The envelope glycoprotein of transmitted HIV is less glycosylated compared to viruses from later in infection. Glycans are added or shifted to escape strain-specific neutralizing antibodies, and in some cases these contribute to the formation of broadly neutralizing antibody epitopes. Thus, in some individuals, viral evolution may provide the stimulus for the development of broadly neutralizing antibodies. We hypothesize that early strain-specific neutralizing antibodies target exposed peptidic structures while later affinity matured antibodies from the same clonotype recognize the glycosylated epitope. A secondary hypothesis is that the inability of antibodies elicited in the RV144 vaccine trial to mediate neutralization is because they fail to recognize glycans. We will explore these hypotheses using well-characterized serial samples from HIV-infected women in the CAPRISA cohort and from the RV144 HIV vaccine trial. Serum samples will be run on glycan arrays to determine whether glycan-binding antibodies are preferentially found in infected women who later develop neutralization breadth and to assess overall levels of glycan reactivity in RV144 samples. The finding that V2 binding antibodies that recognize the K169 residue in the V2 region are an immune correlate in RV144, has led us to focus on infected women who develop broadly neutralizing antibodies that target this same residue and are glycan-dependent. We will use novel V1/V2 scaffolds that bind the glycan-reactive broadly neutralizing PG9 monoclonal antibody to study how V2 antibodies develop. Scaffolds will be modified in order to characterize antibody specificities and glycan-reactivity over time, and used in adsorption experiments to assess the neutralizing capacity of V2-directed plasma antibodies. We will define whether anti-V2 binding antibodies are qualitatively different in individuals who later develop broadly neutralizing anti-V2 responses, and whether the V2 specificities elicited in RV144 are similar to those elicited in natural infection. Finally, we will assess whether V2 binding antibodies are the precursors of broadly neutralizing V2 antibodies that develop in some HIV infected individuals by isolating V2 antigen-specific mAbs using single B cell sorting at early and late time points from selected CAPRISA women. These mAbs will be assessed for glycan-binding and functional activity including neutralization and inhibition of ?4?7 binding. Antibody genes from these and other broadly neutralizing mAbs, recently isolated through B cell culture by our collaborators, will be analyzed to determine which features associate with the acquisition of neutralization breadth. Collectively, these data will reveal the pathway to neutralization breadth for anti-V2 antibodies, which may have important implications for understanding and improving on the RV144 results.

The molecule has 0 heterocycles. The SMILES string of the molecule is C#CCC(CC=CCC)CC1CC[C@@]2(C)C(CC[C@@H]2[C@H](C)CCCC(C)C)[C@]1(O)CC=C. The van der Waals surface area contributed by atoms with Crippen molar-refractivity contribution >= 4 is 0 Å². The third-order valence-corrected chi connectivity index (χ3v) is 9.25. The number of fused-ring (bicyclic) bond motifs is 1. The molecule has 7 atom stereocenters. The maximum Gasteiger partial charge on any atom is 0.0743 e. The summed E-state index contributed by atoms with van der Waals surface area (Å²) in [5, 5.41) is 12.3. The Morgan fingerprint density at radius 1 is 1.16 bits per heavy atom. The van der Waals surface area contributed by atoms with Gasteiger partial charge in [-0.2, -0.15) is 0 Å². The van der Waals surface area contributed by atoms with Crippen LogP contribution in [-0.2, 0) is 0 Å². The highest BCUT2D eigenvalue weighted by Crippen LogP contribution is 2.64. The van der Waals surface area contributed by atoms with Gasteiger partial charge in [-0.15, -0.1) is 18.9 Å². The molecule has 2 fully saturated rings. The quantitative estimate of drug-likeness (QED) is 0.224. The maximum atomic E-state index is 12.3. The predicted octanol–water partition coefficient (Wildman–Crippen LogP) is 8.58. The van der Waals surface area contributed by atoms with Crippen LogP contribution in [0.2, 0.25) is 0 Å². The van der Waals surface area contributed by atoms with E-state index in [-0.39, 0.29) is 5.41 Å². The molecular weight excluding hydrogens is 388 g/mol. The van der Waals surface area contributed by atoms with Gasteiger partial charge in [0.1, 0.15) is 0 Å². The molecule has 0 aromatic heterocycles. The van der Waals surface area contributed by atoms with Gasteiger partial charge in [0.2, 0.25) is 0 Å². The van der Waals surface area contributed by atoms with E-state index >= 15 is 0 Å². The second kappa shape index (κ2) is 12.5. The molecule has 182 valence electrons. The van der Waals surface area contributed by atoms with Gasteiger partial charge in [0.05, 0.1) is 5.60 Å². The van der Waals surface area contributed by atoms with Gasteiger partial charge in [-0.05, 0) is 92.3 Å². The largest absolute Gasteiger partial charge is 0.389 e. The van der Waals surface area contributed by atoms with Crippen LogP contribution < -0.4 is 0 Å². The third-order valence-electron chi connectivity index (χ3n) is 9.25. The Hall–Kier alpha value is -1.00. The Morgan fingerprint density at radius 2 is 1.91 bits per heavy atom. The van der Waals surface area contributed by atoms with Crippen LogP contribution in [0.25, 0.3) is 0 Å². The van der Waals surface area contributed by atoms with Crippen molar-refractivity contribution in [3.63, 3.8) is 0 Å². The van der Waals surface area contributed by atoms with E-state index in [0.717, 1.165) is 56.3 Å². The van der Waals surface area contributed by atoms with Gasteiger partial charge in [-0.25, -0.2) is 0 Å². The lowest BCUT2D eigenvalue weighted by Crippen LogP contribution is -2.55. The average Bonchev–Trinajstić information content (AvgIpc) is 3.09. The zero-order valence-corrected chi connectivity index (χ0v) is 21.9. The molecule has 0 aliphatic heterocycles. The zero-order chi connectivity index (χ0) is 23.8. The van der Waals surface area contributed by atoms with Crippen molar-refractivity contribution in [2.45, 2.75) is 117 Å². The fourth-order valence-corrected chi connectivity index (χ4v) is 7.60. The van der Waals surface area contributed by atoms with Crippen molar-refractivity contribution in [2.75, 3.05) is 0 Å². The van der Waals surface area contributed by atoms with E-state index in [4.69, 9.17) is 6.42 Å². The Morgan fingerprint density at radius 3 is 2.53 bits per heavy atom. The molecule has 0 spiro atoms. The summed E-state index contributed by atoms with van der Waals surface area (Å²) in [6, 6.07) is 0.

Vaccines generally work by inducing protective antibodies. Antibodies found in some HIV-infected people are able to prevent the virus from entering cells by binding to the sugars that surround the HIV particle. We aim to analyze how antibodies that bind to sugars develop in HIV-infected and vaccinated people. This information will be critical for understanding how to design a more effective HIV vaccine.